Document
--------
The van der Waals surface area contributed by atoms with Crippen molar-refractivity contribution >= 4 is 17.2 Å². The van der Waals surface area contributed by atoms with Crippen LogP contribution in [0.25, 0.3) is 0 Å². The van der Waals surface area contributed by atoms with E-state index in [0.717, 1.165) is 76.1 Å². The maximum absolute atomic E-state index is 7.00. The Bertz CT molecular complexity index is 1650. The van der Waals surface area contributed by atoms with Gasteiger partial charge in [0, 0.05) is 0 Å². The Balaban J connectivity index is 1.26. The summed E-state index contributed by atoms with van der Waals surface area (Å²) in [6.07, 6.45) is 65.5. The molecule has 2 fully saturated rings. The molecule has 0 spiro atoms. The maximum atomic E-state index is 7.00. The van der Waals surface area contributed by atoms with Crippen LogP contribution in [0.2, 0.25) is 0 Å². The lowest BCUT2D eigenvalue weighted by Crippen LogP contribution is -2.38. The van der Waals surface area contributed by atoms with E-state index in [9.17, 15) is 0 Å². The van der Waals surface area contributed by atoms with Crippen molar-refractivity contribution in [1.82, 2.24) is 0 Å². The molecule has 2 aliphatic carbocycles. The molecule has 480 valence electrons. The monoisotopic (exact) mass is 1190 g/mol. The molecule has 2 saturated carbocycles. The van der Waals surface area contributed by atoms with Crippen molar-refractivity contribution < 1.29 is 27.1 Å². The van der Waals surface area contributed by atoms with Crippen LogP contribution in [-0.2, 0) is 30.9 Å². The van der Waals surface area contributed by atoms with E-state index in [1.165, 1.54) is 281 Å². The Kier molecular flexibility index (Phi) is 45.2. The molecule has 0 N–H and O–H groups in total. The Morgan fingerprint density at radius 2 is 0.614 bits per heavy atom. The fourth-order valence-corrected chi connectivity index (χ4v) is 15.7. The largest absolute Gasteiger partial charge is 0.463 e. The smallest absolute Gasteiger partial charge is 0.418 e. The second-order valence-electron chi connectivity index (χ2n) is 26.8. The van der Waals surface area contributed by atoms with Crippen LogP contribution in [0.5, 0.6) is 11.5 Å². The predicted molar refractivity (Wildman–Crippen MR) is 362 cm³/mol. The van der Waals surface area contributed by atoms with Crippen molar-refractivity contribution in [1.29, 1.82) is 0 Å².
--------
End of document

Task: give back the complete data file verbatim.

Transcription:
The van der Waals surface area contributed by atoms with Crippen molar-refractivity contribution >= 4 is 17.2 Å². The van der Waals surface area contributed by atoms with Crippen LogP contribution in [0.25, 0.3) is 0 Å². The van der Waals surface area contributed by atoms with E-state index in [0.717, 1.165) is 76.1 Å². The maximum absolute atomic E-state index is 7.00. The Bertz CT molecular complexity index is 1650. The van der Waals surface area contributed by atoms with Gasteiger partial charge in [0, 0.05) is 0 Å². The Balaban J connectivity index is 1.26. The summed E-state index contributed by atoms with van der Waals surface area (Å²) in [6.07, 6.45) is 65.5. The molecule has 2 fully saturated rings. The molecule has 0 spiro atoms. The maximum atomic E-state index is 7.00. The van der Waals surface area contributed by atoms with Crippen LogP contribution in [0.2, 0.25) is 0 Å². The lowest BCUT2D eigenvalue weighted by Crippen LogP contribution is -2.38. The van der Waals surface area contributed by atoms with E-state index in [9.17, 15) is 0 Å². The van der Waals surface area contributed by atoms with Crippen molar-refractivity contribution in [1.82, 2.24) is 0 Å². The molecule has 2 aliphatic carbocycles. The molecule has 480 valence electrons. The monoisotopic (exact) mass is 1190 g/mol. The molecule has 2 saturated carbocycles. The van der Waals surface area contributed by atoms with Crippen molar-refractivity contribution < 1.29 is 27.1 Å². The van der Waals surface area contributed by atoms with Crippen LogP contribution in [-0.2, 0) is 30.9 Å². The van der Waals surface area contributed by atoms with E-state index in [1.165, 1.54) is 281 Å². The Kier molecular flexibility index (Phi) is 45.2. The molecule has 0 N–H and O–H groups in total. The Morgan fingerprint density at radius 2 is 0.614 bits per heavy atom. The fourth-order valence-corrected chi connectivity index (χ4v) is 15.7. The largest absolute Gasteiger partial charge is 0.463 e. The smallest absolute Gasteiger partial charge is 0.418 e. The second-order valence-electron chi connectivity index (χ2n) is 26.8. The van der Waals surface area contributed by atoms with Crippen LogP contribution in [0.5, 0.6) is 11.5 Å². The predicted molar refractivity (Wildman–Crippen MR) is 362 cm³/mol. The van der Waals surface area contributed by atoms with Crippen molar-refractivity contribution in [1.29, 1.82) is 0 Å².